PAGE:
Sermon Quotes: "With Unveiled Faces"

“Scripture is dotted with extremely exciting and hopeful situations that are dashed by persistent human failure. Exodus 32-34 marks another occurrence of this pattern. Having agreed to do whatever Yahweh requires of them in the divinely offered covenant relationship, the people lose sight of Moses, Yahweh and faith. Disobedience of the most basic kind results. Sin captures the stage in a way unparalleled since Genesis. God’s reaction to this sin demonstrates the greatness of Yahweh’s holiness, the consistency of Yahweh’s willingness to be present among the Israelites and Yahweh’s readiness to forgive repenting people.” Paul House

“He needs no veil when he enters God’s presence. He needs no veil when he speaks for God. But when he engages in banter and chitchat with neighbors, or shares dinner with Zipporah, or strolls through the camp with his grandchildren, out comes the veil…One might think Moses wearing a veil would be so curious as to be a conversation starter, especially among children: ‘Mommy, why is that man wearing a mask?’ Moses puts on a veil when he is ‘off work.’” Victor Hamilton

“Exodus reveals the glory of God in the salvation of sinners. At each stage of Israel’s redemption, God’s divine majesty was displayed with more dazzling brightness. He revealed his glory in the burning bush. He revealed it in all the signs and wonders he performed in Egypt. He revealed it in the fire and smoke on the mountain. And he revealed it again in the self-disclosure of his name at the beginning of Exodus 34. But at the end of this chapter God revealed his glory in a new way. He revealed it in the person of the mediator, as new rays of divine glory shone from Moses face.” Phil Ryken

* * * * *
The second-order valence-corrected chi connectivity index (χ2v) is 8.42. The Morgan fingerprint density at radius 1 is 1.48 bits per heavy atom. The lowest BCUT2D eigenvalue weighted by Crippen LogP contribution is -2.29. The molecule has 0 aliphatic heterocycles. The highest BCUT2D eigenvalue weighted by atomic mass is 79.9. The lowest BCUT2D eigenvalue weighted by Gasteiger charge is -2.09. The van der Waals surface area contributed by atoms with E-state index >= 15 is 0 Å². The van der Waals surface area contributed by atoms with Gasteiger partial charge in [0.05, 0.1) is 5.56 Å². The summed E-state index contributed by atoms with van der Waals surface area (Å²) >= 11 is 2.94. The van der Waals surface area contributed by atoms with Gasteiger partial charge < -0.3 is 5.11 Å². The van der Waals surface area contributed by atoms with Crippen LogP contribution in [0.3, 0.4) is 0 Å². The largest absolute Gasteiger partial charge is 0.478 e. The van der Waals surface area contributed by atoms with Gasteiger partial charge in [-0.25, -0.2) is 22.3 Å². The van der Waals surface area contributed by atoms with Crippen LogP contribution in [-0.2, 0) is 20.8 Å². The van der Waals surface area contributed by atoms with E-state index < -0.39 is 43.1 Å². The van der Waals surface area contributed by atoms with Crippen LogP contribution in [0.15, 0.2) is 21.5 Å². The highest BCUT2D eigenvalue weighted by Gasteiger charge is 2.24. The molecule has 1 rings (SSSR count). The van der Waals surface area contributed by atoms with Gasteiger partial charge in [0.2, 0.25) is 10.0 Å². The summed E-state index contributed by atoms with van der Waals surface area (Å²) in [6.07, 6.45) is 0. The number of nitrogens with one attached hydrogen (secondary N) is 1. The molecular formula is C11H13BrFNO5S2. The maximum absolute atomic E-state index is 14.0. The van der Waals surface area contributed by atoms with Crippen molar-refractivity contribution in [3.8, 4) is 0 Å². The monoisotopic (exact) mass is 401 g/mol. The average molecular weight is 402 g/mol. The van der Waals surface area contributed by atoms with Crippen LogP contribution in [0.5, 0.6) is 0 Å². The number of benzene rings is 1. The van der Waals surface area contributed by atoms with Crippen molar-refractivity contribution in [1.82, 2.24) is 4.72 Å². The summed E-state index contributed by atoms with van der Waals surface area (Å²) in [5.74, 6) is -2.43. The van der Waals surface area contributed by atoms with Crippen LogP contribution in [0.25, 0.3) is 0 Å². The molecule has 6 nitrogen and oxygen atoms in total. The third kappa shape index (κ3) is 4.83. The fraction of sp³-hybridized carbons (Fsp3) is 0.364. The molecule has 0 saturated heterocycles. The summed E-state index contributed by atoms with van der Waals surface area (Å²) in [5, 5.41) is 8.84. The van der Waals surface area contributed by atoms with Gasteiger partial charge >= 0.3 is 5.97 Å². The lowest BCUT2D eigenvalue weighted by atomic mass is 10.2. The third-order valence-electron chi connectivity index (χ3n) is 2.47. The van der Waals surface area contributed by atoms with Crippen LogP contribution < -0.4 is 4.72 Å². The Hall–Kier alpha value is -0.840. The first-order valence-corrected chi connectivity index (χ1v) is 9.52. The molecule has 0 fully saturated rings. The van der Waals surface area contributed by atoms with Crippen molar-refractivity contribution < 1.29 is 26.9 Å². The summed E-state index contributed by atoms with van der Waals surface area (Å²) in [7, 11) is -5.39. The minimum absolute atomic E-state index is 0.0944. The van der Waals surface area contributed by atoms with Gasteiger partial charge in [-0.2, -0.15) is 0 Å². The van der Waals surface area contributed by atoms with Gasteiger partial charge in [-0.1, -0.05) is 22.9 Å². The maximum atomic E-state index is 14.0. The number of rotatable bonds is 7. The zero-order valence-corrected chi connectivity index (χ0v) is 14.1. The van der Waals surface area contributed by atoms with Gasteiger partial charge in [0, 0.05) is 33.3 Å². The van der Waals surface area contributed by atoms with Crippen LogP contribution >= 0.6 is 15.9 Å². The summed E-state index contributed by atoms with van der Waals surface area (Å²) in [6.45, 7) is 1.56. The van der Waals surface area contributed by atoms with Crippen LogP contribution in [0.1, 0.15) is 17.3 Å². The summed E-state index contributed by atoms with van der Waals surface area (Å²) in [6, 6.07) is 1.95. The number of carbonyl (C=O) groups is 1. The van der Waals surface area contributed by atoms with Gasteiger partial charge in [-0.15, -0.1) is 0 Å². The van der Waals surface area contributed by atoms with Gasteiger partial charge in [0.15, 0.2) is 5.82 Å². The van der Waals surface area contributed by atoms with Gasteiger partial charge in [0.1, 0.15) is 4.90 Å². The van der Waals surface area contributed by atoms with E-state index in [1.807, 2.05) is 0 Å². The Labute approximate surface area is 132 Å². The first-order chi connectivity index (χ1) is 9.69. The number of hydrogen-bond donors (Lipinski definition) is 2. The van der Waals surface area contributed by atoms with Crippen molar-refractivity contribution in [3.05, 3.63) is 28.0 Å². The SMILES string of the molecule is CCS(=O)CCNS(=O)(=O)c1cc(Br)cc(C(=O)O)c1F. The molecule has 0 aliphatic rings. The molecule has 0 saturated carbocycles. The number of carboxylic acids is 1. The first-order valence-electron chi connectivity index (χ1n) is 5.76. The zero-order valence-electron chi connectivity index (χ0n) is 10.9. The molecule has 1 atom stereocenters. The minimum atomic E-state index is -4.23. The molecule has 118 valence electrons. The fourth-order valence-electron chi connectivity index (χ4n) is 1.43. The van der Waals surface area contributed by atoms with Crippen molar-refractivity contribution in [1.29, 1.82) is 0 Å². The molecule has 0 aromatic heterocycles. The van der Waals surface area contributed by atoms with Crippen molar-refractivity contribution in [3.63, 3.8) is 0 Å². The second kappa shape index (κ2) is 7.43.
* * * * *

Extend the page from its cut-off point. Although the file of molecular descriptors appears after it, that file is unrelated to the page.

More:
“He is the radiance of the glory of God and the exact imprint of his nature…” Hebrews 1:3

“When we see Jesus, we see the glory of God as in no other manifestation. Of course, there were many who saw Jesus and did not see the glory of God…The glory of God in the life and ministry of Jesus was not the blinding glory that we will see when he comes the second time with ‘his face…like the sun shining in full strength’ (Rev. 1:16; Luke 9:29). His glory, in his first coming, was the incomparably exquisite array of spiritual, moral, intellectual, verbal, practical perfections that manifest themselves in a kind of meek miracle-working and unanswerable teaching and humble action that set Jesus apart from all men…These excellencies are so diverse that they ‘would have seemed to us utterly incompatible in the same subject.’ In other words,

*we admire him for his glory, but even more because his glory was mingled with humility;

*we admire him for his transcendence, but even more because his transcendence is accompanied by condescension;

*we admire him for his majesty, but even more because it is a majesty in meekness;

*and we admire him because he could still the storm, but even more because he refused to use that power to strike the Samaritans with lightning (Luke 9:54-55) and he refused to use it to get himself down from the cross.

The list could go on and on. And that is what makes Jesus Christ uniquely glorious, excellent and admirable. The human heart was made to stand in awe of such ultimate excellence...The glory of Christ is not synonymous with raw power. The glory is the divine beauty of his manifold perfections.” John Piper

“When we believe the gospel, we are in a better position than Moses was speaking with God on the mountain. He could see the afterglow of God’s glory; we can stare into its center. Incredibly, this total exposure not only preserves us but transforms us into the image of Christ.” Trent Hunter & Stephen Wellum

“And we all, with unveiled face, beholding the glory of the Lord, are being transformed into the same image from one degree of glory to another.” 2 Cor. 3:18

“Those who look to him are radiant, and their faces shall never be ashamed.” Ps. 34:5

“When you read this, you can perceive my insight into the mystery of Christ.” Eph. 3:4

“To me, it is simply wonderful that God would lead Paul, in Ephesians 3:4, to make unmistakably explicit this breathtaking fact about reading, namely, the riches of the glory of God are perceived through reading. It is wonderful because reading is so ordinary, but the unsearchable riches of Christ as so extraordinary. It’s as if he said that you can fly by sitting. Or that you can be on the top of Mt. Everest by breathing. By reading we can see divine glory! By the most ordinary act, we can see the most wonderful reality. A surge of joy goes through me when I think about this. In that book, by the act of reading, I may see the glory of God. O Lord, incline my heart to that book and not to vanity! That is my prayer-for myself and you.” John Piper

“It was before your very eyes that Jesus Christ was publicly portrayed as crucified.” Gal. 3:1